In the early days of November last year, one of the world’s largest crypto exchanges, FTX, went down in flames. The crypto industry reeled from the unexpected and rapid demise of the exchange, and the revelation that FTX’s founder, crypto wunderkind Sam Bankman-Fried had been misusing billions in customer funds caught many crypto enthusiasts completely off guard.
While the vast majority of investors, journalists and analysts struggled to wrap their heads around the fact that Bankman-Fried’s once revered trading prowess was nothing more than an extremely well-fabricated facade, there were a small number of extremely proficient traders who had been profiting off the “greed and arrogance” of the exchange for years in the lead up to its untimely demise.
One such go-getter was the pseudonymous “eshay turned trader”, Adlay.eth.
In an interview with The Chainsaw Adlay tells the story of how he managed to “systematically extract value” to the tune of a 5000% profit by gaining a strategic edge over the near-invisible book balancing strategies utilised by the once-multi-billion-dollar empire at the peak of its supposed success.
Here’s how it all went down.
“When you offer financial instruments that are derivatives they obviously need to have some sort of value backing them, since the fact that something called BTC-FUTURE isn’t enough to give it value,” Adlays explains.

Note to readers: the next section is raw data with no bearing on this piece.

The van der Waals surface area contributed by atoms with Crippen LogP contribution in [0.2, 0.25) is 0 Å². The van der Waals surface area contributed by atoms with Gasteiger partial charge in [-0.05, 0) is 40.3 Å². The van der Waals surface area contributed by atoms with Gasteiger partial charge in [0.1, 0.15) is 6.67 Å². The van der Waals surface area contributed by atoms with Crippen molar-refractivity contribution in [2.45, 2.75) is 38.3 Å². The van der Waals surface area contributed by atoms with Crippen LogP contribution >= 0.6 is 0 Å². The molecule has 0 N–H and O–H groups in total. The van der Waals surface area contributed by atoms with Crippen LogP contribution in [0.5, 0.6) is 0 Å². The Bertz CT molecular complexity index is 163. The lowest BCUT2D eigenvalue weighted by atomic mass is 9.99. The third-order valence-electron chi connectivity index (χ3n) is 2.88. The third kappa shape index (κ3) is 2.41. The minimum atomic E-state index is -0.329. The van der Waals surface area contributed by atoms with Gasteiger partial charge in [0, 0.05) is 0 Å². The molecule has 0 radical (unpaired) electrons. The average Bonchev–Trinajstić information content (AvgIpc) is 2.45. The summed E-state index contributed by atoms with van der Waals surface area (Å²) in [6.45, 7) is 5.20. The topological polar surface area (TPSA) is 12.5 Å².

How this is usually established, is through simple trade orders, like offering a Bitcoin futures contract, and traders will trade the price until the market thinks that it’s of “fair value”.
Adlay points out that FTX made a fatal mistake when it offered these types of financial products to the broader market, oftentimes choosing to back them with something called “tokenised assets” instead of a real asset. This then opened up a hole in FTX’s books that allowed Adlay to jump in and scrape a healthy margin of profit.
“Sam was greedy,” Adlay said.
“He didn’t want to wait for liquidity to come to give the market value. So what he did was use something called ‘tokenised assets’.”